Insights & Opinions

How ROOV Fights Poverty with Open Banking

Tue, 15 Nov 2022

Rik Coeckelbergs Founder and CEO The Banking Scene

Opinion Banking for Good How ROOV Fights Poverty with Open Banking featured

Open banking as a source for good. We hear it often at conferences, but in practice, the conversation rarely goes any further than improved credit checks or better insights on personal finance etc.…

On November 10, we invited Frédéric Vandenhende, Founder and CEO of ROOV, who set up his company with one mission: “Creating financial wellbeing”. Based on a bad personal experience in the family on how destructive money, or the lack of it, can be, he decided that if he could help people with financial problems, making their lives better, he would do that.

From a previous participation at The Banking Scene Afterwork, we learned that they built an app to help people to manage their finances better, providing a better financial overview, proactive tips and tricks and a safe for valuable documents like contracts and guarantees.

They used the mechanics of PSD2 and Open Banking to build a solution, including the required licences at the National Bank of Belgium. But they also allow to add much more documents and data points so that when people get, for example, an invoice from their mobile provider, the app warns the user if it isn’t paid. If their AI detects a big payment in, say 6 months for car insurance, the app would suggest saving a smaller fixed amount the months before, etc…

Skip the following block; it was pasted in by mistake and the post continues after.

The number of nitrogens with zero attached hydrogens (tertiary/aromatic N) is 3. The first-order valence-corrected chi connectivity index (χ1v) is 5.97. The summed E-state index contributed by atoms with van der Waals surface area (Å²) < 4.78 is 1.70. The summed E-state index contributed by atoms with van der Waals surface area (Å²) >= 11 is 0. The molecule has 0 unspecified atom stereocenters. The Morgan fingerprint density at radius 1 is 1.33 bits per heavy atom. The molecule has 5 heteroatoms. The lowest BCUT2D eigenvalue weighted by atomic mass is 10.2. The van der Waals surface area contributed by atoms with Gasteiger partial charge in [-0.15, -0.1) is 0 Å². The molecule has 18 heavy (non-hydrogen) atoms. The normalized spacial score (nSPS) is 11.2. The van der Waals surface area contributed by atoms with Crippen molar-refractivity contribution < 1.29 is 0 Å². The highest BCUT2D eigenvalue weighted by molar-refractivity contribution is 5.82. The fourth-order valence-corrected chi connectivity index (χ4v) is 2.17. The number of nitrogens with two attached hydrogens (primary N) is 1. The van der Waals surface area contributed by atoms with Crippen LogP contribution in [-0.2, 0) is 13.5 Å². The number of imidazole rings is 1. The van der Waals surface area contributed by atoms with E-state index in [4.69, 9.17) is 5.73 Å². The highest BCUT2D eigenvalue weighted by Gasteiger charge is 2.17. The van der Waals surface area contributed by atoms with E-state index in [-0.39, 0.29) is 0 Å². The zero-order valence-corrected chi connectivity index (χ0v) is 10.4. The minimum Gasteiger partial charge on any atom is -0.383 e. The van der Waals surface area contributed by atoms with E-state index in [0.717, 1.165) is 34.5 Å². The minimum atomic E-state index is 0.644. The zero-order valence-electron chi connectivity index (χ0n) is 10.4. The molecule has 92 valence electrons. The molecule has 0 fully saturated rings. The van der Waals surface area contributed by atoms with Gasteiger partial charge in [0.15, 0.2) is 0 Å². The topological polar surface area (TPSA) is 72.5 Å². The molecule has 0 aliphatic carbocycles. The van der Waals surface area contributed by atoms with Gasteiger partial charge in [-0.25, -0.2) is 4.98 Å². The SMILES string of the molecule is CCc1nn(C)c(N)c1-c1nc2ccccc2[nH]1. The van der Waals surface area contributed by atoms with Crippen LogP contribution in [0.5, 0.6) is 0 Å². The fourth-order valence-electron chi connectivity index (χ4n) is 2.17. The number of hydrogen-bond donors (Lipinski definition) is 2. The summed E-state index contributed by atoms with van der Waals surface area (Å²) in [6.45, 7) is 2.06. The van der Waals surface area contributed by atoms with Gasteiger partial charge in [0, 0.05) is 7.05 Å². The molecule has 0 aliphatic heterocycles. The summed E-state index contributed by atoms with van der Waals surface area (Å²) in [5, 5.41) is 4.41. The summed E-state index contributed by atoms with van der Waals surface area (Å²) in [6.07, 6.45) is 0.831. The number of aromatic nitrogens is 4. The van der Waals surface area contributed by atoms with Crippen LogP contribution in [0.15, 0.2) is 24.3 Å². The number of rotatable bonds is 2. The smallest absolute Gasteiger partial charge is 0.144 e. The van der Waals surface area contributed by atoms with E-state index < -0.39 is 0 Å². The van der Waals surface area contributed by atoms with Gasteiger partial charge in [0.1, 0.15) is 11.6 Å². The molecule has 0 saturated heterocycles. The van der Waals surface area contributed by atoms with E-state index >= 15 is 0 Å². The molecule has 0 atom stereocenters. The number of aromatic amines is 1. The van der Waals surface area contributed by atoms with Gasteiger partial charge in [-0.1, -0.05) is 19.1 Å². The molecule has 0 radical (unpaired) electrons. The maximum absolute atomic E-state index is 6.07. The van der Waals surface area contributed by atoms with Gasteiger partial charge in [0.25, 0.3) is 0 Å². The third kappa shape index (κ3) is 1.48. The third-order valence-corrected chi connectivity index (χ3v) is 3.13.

A few months after the go-live, they evaluated their business. They learned that people in financial difficulties often couldn’t pay for an app to improve their financial situation. This contrasted sharply with an acquisition cost of €132 per new client.

They pivoted their business by adding B2B services.

Frédéric: “Belgium counts 330.000 people with financial problems, of which 80.000 are in a collective debt settlement. These people have a lawyer to manage their money, the debt mediator. These debt mediators open an account at their preferred bank where the consumer's salary is transferred, and that debt mediator will transfer part of that to the consumer’s account.”

With that knowledge, they extended their platform to service social welfare agencies, social housing companies and lawyers in debt mediation.

Open Banking at the Service of Debt Mediators

The idea is to help professional organisations reduce the administration through automation and Account Information Services (AIS) on the one hand and to build more transparency for the client on the other. This transparency is also the main reason to use the app and to share more details with the debt mediator.

ROOV built a solution to help the client oversee both his account, managed by the debt mediator and his personal account. The invoice that the client uploaded in his app can be shared with the debt mediator instead of sending them all on paper. This allows for a real-time evaluation by the debt mediator to see which invoice they will pay and which is to be paid by the client.

This debt mediator gets one platform to manage all his clients instead of dealing with each account separately.

On top of that, notifications will notify both the client and debt mediator in case of a change in the budget patterns on both accounts for more proactive advice and remediation.

Frédéric: “Debt mediators used to work reactively. When problems occurred, they would use a fire extinguisher to extinguish the fire. With our application, we give tools to make the house fireproof”.

At the end of each year, the platform will make a mandatory report for court with a push on a button instead of what used to be a 45-minute administrative job.

So instead of charging the ones with financial problems, ROOV charges the ones assisting them, who are happy to pay for: